While an extremely light gadget or tool might look fresh or sexy and catch my eye, fashion is definitely not the deciding factor when you’re in nature’s territory. For me, any object in my pack has to be both light and durable. In polar travel, you are on the trail for weeks and months. Intensely cold temperatures, repetitive use, Ultra-Violet light, freezing and thawing, abrasions and just normal wear and tear can shred even the most resilient gear. Anything that makes the cut on my list has to pass the toughness inspection. I look at the type and quality of materials, how it was put together and made, the zipper size (hey, it matters!), and check whether it “makes sense” (i.e., if something involves a complicated series of set up procedures it is most likely because it’s not totally durable). The list goes on.
Usually, I choose durability over weight, but that’s just me. For example, MSR’s XGK EX and Whisperlite International both provide excellent expedition cooking stoves. They both can run on a variety of fuels and each has a larger diameter generator that vaporizes fuel quickly in the extreme cold. In this case, the Whisperlight International is lighter and burns substantially quieter but I still prefer the XGK for its bomb-proof construction. Again, durability reigns king.
It is important to note that some durability issues can be overcome by simple procedural solutions. If I’m taking something I know is somewhat fragile, I come up with a standardized plan for how I’ll be using it. In polar travel, I make a special second wind screen/heat exchanger for my cook pot and an elongated stove board to get the most out of my fuels, increase my cooking efficiency and stabilize the cooking system. These makeshift tools are both somewhat fragile, but anything more durable would be way to0 heavy. With this truth in mind, I set up a series of basic routines for setting up, taking down, packing up and storing the board and screen. On four separate polar expeditions these items have never failed me, even though I would consider both of them on the more fragile side, as far as expedition-grade equipment goes.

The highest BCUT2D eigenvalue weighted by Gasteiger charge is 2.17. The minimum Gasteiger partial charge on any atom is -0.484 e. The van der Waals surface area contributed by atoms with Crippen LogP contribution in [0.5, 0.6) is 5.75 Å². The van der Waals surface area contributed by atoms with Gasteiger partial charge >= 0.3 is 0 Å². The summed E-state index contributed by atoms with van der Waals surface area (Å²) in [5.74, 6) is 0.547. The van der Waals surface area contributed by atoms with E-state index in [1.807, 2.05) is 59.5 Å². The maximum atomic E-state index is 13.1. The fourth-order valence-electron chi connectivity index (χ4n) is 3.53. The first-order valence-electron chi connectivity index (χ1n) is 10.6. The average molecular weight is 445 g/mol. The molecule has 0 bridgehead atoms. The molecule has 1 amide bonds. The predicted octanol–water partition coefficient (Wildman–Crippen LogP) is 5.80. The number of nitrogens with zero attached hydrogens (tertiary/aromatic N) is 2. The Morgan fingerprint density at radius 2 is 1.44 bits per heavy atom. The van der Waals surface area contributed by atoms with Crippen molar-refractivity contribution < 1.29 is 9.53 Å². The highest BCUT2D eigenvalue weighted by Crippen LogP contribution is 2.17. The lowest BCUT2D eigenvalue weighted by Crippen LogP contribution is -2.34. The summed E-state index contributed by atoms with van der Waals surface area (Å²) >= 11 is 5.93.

Each quality plays a stronger role for different types of equipment. For example, most modern expedition clothing is incredibly light, so when I’m choosing the right garments I hardly ever look at weight first. Instead, I focus more on quality of construction, ease of use in extreme conditions and, most importantly- breathability. In polar travel, we are constantly managing body temperature to prevent overheating. Unchecked sweat and moisture builds up in clothing and freezes completely. Fabrics like Gore-Tex eventually freeze and cease to function altogether. Choosing between big gloves with zippers vs. mittens, the type, variety and placement of pockets, and lastly, the glove fit, length and cut can all be deal breakers if they don’t meet the specific demands of the expedition.
Because so much of my comfort and success depends on the gear I use, I am constantly reevaluating my equipment’s performance and function. After 15 years of expeditions, I have developed some go-to standards. Still, it is important to keep an open mind and to track the innovation of gear manufacturers, especially when you’re taking on new challenges.